Costly New NFIP Rules Discourage Rebuilding After Superstorm Sandy

Rebuilding After Sandy But With Costly New Rules. NYTimes, May 8. The discussion of subsidized insurance and issues with older homes is useful to understand some of the rebuilding delays occurring currently.

Here are some excerpts:

It’s been more than six months since Hurricane Sandy hit the East Coast, yet many people whose homes were ravaged by the storm still do not know how to put all the pieces back together.By now, most know how much insurance money they have to work with, though plenty of people are still struggling to get more. But a new federal law that happened to coincide with the arrival of the storm will cause flood insurance premiums to skyrocket and require stricter, and thus more expensive, rebuilding standards

So in the most devastated communities, families are being forced to make difficult financial calculations: can they afford the new flood insurance premiums, which, at worst, can reach as high as $30,000 a year? Do they have the money to rebuild their homes to the government’s new specifications? Does it even pay to stay?

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Two readers called this article to my attention. And Ian McLean from New Zealand pointed out that his country has a similar problem with earthquake insurance in the aftermath of the Christchurch earthquakes.

2 thoughts on “Costly New NFIP Rules Discourage Rebuilding After Superstorm Sandy

  1. This is a difficult issue–one that needs considerable discussion.
    It is important to note that unless the Fed’s flood insurance program breaks even (which is what it is now mandated to do) someone’s tax money is going to supplement a homeowner who gets it.
    That would make it a redistributive policy–i.e., a form of welfare.
    I live in SC–not far from the coast. Here, we have some beaches that are eroding and some that are accreting. Those who literally have the sand underneath their house being washed away want their homes–to the extent of being willing to put in rip-rap that will destroy the beach. But in the end, they are insured.
    Pretty much every year we watch the Mississippi and its tributaries flood in a fairly predictable way. Yet those who are flooded out continue to restore/rebuild.
    The point is pretty straightforward. There are places where we should not locate dwellings unless we are willing to pay the full freight of insuring them just as we do for regular homeowner’s insurance.
    Sandy was not all that unique. The storm in the 30s was worse. It was not a matter of “if” but “when.”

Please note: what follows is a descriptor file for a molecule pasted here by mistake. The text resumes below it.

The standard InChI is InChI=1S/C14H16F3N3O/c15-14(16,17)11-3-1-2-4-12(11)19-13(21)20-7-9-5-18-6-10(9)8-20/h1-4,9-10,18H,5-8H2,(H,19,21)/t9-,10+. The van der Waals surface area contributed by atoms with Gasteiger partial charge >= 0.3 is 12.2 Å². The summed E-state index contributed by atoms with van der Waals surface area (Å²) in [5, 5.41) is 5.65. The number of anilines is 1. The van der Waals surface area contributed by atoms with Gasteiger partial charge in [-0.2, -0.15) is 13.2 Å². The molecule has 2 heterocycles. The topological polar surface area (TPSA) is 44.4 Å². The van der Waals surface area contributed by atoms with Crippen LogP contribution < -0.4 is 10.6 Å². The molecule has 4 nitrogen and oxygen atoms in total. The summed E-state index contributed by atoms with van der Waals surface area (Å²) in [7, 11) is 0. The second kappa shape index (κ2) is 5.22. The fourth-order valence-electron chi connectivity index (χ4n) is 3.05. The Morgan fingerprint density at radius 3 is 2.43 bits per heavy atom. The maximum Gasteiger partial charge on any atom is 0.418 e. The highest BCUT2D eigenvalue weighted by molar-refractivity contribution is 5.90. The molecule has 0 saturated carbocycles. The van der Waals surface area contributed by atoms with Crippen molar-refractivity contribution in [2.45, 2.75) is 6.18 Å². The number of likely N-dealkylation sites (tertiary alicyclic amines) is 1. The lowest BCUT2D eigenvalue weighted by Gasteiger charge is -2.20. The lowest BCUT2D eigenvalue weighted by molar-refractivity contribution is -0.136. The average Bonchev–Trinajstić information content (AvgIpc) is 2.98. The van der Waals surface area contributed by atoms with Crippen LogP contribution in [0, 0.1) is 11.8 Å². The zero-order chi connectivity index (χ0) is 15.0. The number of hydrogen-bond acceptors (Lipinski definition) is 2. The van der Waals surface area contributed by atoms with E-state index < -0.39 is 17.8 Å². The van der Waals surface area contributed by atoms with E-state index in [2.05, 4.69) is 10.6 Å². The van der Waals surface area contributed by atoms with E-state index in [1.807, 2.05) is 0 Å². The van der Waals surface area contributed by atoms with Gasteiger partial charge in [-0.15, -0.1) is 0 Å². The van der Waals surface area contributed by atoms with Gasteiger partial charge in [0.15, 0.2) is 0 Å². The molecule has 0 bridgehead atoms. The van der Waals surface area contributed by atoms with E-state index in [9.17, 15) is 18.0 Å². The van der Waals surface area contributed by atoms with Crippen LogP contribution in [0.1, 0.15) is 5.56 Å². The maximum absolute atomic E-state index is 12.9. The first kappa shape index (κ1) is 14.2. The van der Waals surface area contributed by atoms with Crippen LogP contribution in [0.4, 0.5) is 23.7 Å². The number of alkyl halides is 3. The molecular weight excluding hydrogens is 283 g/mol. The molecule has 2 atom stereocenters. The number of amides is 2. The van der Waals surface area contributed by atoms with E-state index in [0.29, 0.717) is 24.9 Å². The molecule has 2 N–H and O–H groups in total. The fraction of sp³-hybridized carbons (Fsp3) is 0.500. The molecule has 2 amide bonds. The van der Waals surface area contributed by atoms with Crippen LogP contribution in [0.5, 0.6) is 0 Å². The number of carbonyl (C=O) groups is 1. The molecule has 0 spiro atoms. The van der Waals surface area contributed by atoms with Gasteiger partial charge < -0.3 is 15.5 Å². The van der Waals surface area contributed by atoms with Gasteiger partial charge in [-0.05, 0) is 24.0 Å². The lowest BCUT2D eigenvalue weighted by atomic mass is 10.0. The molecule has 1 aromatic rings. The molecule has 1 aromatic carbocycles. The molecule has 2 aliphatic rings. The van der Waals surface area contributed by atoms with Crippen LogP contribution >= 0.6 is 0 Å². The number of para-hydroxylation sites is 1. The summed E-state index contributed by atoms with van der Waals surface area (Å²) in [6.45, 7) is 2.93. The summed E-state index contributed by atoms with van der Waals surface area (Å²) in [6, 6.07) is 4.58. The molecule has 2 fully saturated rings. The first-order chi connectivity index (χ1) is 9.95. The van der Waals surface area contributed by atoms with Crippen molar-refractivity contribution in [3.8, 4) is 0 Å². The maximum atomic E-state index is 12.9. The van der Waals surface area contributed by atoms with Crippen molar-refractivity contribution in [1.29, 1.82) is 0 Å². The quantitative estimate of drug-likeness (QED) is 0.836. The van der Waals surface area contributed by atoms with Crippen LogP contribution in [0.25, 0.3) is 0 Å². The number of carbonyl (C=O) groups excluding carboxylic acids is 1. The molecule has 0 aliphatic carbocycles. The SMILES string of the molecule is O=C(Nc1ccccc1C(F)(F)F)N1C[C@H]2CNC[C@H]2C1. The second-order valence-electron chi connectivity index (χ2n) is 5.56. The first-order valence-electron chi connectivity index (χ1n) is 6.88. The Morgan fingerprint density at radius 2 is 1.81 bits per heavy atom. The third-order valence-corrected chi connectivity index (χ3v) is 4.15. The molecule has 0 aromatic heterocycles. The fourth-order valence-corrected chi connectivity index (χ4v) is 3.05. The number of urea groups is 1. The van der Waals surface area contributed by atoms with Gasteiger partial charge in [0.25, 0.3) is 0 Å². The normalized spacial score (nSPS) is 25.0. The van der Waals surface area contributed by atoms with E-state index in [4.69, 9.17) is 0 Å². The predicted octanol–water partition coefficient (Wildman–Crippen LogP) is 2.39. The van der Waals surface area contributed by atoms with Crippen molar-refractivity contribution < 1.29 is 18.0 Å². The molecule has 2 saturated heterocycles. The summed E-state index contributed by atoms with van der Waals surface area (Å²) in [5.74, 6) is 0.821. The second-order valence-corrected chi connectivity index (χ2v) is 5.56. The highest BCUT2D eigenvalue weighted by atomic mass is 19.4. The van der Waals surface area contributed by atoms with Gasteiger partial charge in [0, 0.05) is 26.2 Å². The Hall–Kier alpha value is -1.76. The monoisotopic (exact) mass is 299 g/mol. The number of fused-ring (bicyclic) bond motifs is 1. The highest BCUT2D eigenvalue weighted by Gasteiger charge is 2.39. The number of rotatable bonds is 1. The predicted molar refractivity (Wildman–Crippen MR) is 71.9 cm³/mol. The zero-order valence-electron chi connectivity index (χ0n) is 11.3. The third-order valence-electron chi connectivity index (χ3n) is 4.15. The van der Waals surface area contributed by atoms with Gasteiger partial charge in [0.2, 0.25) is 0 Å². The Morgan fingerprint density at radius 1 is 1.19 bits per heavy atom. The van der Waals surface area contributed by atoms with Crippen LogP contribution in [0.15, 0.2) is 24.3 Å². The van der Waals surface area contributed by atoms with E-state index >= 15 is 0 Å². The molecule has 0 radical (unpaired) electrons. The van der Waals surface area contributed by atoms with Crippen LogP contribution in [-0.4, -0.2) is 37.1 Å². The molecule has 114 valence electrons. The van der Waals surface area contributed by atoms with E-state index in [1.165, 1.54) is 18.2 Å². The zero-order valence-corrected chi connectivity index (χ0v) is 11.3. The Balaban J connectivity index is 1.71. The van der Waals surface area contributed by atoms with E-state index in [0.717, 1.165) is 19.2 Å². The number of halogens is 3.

Homeowners should be fully apprised of the risk they take on when they buy property that is subject to flooding–or wildfires–or earthquakes. Some buildings can be made more resilient with respect to these events–my own home is build on concrete-filled block piers with no foundation. That would allow any 100-year storm surge to pass under the house and cause minimal damage. There are ways to make homes more resistant to earthquakes and rooftop sprinkler systems can help with wildfire vulnerability.
    I have seen my own private homeowner’s insurance double, then double again and then double again. If I could, I’d like to have a federally-backed wind damage insurance policy since that is why my rates have skyrocketed. Why federal backed flood insurance and not wind insurance? Before I bought my present home (in an “A” flood zone) I elected not to buy one I really like that was in a “V” zone (subject to wind-driven waves in a storm) because of the (then) high insurance rates. So, I bought my home fully aware of the risks I was assuming.
    Sooner or later we are going to have to face the fact that what we pay in insurance is relative to the risk our homes face. Sooner or later. Otherwise we continue to subsidize those who make unwise decisions.
    I bite my tongue as I write this because I know that some homeowners will suffer–and I would wish that they did not have to.
    AAF

    • The inestimable Dr. Felts is right on! We must have compassion for those in the bind, but they are the ones who put themselves there. One way to improve the situation would be to have an incentive system in place that would reduce insurance costs for homes with features that minimize the impacts of the perils they face, whether hurricanes, wildfires, or floods. The Federal Alliance for Safe Homes (FLASH) and their partners are actually working on such a system, and have a workable prototype. The tough part will be to get insurers (and, potentially, others) to offer attractive incentives.

      However, it ultimately will be a good thing if – as part of building back better – we don’t rebuild as much.

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